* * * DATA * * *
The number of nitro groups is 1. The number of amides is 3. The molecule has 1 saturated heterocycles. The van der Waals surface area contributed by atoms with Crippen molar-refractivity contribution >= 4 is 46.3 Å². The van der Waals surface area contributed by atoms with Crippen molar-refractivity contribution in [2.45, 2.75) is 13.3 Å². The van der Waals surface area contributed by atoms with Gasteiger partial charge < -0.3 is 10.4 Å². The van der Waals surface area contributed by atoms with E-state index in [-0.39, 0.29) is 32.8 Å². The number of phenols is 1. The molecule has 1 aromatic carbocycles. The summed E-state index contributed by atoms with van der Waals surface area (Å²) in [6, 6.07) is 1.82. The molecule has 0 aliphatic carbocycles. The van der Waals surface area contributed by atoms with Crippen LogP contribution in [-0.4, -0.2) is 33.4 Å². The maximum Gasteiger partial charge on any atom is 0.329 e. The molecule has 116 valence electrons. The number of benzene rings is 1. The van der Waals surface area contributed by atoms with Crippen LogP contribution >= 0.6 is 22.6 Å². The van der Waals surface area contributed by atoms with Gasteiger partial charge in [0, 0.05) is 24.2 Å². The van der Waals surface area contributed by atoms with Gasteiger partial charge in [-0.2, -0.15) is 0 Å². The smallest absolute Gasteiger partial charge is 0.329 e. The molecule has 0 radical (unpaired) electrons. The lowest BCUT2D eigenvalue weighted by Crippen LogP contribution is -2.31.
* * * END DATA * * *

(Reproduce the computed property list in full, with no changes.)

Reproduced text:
The number of nitro groups is 1. The number of amides is 3. The molecule has 1 saturated heterocycles. The van der Waals surface area contributed by atoms with Crippen molar-refractivity contribution >= 4 is 46.3 Å². The van der Waals surface area contributed by atoms with Crippen molar-refractivity contribution in [2.45, 2.75) is 13.3 Å². The van der Waals surface area contributed by atoms with Gasteiger partial charge < -0.3 is 10.4 Å². The van der Waals surface area contributed by atoms with E-state index in [-0.39, 0.29) is 32.8 Å². The number of phenols is 1. The molecule has 1 aromatic carbocycles. The summed E-state index contributed by atoms with van der Waals surface area (Å²) in [6, 6.07) is 1.82. The molecule has 0 aliphatic carbocycles. The van der Waals surface area contributed by atoms with Crippen LogP contribution in [-0.4, -0.2) is 33.4 Å². The maximum Gasteiger partial charge on any atom is 0.329 e. The molecule has 116 valence electrons. The number of benzene rings is 1. The van der Waals surface area contributed by atoms with Crippen LogP contribution >= 0.6 is 22.6 Å². The van der Waals surface area contributed by atoms with Gasteiger partial charge in [0, 0.05) is 24.2 Å². The van der Waals surface area contributed by atoms with Gasteiger partial charge in [-0.2, -0.15) is 0 Å². The smallest absolute Gasteiger partial charge is 0.329 e. The molecule has 0 radical (unpaired) electrons. The lowest BCUT2D eigenvalue weighted by Crippen LogP contribution is -2.31.